Cheltenham-headquartered media boutique Wiggin has posted a 22.3 per cent increase in revenue for the 2013/14 financial year, from £13m to £15.9m.
In a year when the firm’s financial metrics bounced back significantly, Wiggin’s net profit jumped up from £3.1m to £5.68m, a rise of 80 per cent while average profit per equity partner (PEP) increased from £282,000 to £437,000, a rise of 55 per cent.
Revenue per lawyer at Wiggin last year stood at £306,000, up 8 per cent from £283,000 while revenue per partner stood at £692,000, a rise of 6 per cent from £650,000.
The firm’s equity spread ranged from £261,500 to £523,000 last year while the total number of partners and equity partners both grew during the year, from 21 to 23 and from 11 to 13. .
Wiggin’s chief executive officer John Banister said the firm’s impressive financial performance was partly the result of its ability as a boutique to focus closely on its core client base’s needs.
“Frankly it’s easier to align with your clients’ business and work alongside them and understand them if you’re a niche firm than a full-service firm,” said Banister. “And my gut tells me that it’s what many clients are starting to expect.”
In addition to this, several other Wiggin iniatives came fully online during the year including its Brussels office, which launched off the back of the hire of Motion Picture Association’s (MPA) European legal head Ted Shapiro (11 October 2012).
Wiggin has also leveraged cost savings via its property and outsourcing deals. It moved into its current Cheltenham offices two years ago, its largest office in terms of floor space and the home to all of the firm’s support staff. In addition, Wiggin has just celebrated its tenth anniversary with secretarial outsourcing business Intelligent Office.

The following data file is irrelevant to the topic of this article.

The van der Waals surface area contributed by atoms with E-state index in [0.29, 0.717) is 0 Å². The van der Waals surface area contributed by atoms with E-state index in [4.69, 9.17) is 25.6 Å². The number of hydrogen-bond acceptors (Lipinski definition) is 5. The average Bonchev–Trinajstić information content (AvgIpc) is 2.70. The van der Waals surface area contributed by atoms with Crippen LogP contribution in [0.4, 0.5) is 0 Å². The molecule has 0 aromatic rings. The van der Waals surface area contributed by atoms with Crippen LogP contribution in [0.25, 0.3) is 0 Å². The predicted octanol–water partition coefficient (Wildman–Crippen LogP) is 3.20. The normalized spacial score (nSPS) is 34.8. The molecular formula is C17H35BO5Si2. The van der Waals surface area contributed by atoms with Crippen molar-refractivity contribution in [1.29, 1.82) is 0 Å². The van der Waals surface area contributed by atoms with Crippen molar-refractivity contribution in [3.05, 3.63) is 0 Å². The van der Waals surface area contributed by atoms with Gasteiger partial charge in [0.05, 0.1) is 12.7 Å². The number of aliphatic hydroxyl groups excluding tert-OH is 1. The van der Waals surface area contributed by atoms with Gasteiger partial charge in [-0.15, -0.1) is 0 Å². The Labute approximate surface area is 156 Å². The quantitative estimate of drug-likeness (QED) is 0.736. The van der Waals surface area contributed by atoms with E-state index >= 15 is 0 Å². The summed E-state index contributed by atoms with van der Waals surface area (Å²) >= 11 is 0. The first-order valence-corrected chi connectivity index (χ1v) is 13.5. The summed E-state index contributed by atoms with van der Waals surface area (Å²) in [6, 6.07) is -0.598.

The firm currently controls a total of 17,729 sq ft at a cost of £443,000 (or around £25 per sq ft) while in its London office it has 4,500 sq ft costing £275,000, or £61 per sq ft.
Wiggin is four years into a five-year strategy, a period that has seen the proportion of revenue it derives from film as opposed to broadcast grow significantly. Banister said Wiggin was currently finalising details of its next stage of growth. This is likely to see it remain a niche media boutique focused on London market with more work on aligning its business with that of its clients.
In practice that approach has already seen Wiggin launch four related standalone businesses (Incopro; Cirkus; WigginEP; and Ariel Ventures). More are possible as are additional new service lines.
Wiggin’s clients include Newscorp, Virgin Media, UKTV, the Motion Picture Association and Twentieth Century Fox.